Tessa PetersTessa Peters is the Founder & CEO of the charity Been There, and she’s incredibly inspiring.

Taking her own personal battle with bulimia, she’s transformed her experience to create a pioneering new support system that is helping people across the UK who are struggling with body image issues.

Having built an app that connects a community, Tessa has teamed tech with real and relatable Mentors who support, empower and listen to those in need. Tessa’s mission is to encourage self-acceptance and self-worth in everybody. Here, she explains how she came up with her vision for Been There and made it a reality.

Tell us a bit about yourself, background and your current role

I’m 30 years old and from Buckinghamshire.  If I’m not working, I’ll usually be found on my bike or playing sport. One of my biggest passions is operating the charity I founded that supports people battling body image issues, called Been There.

Been There provides free, confidential support for people aged 18 and over via a custom-designed app. We have created a safe and secure platform to connect those in need with vetted, trained Mentors (all of whom have experienced issues with negative body image).

The charity is still relatively new but we’re growing at pace and I’m so incredibly proud of the work we are doing. It was a vision inspired by my own personal journey with body image issues and my desire to speak to someone who had been through something similar and inspire hope that recovery is possible. With every person who joins our community, either to seek or show support, it evolves and becomes even more impactful.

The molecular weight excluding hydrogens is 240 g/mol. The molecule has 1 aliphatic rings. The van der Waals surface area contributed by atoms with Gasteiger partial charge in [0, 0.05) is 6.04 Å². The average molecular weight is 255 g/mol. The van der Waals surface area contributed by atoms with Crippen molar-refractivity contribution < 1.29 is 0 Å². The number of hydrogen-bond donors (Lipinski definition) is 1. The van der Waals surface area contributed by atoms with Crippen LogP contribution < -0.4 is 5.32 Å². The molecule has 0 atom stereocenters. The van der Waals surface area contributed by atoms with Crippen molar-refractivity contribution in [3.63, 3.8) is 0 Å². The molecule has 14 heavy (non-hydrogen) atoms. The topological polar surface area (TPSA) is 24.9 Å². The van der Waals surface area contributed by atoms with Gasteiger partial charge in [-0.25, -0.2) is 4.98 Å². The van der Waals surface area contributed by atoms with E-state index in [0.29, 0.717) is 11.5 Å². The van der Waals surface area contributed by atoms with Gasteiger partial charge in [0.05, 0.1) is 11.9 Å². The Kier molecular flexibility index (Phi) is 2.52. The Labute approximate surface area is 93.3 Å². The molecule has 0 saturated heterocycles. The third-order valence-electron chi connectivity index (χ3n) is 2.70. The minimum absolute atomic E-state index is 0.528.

I started my career working on a yacht as a sous/crew chef, which I did for six years, whilst struggling with an eating disorder. While at my lowest point battling bulimia, I realised that I never want anyone to feel the way I did – alone, ashamed, scared, judged and deeply unhappy in my own skin.

I came up with the idea of Been There during a solo walk in August 2019 and it was probably the first time my mind had been quiet in a long time. Once I’d created the concept, I started developing it and figuring out how it would work. There was a lot of trial and error. At the same time, I had taken a new job working for a Formula 1 team in hospitality, so I was scrambling for opportunities to invest in the charity around a demanding day job.

To lead my start-up, I wear many hats. I am involved in everything from fundraising to marketing and recruitment to Mentor management. I’m developing our brand and outreach programmes and I also do 1-to-1 mentoring in and outside of the app. As many other Founders may have experienced, it is a varied, demanding but highly rewarding experience.

How did you turn your vision into a reality?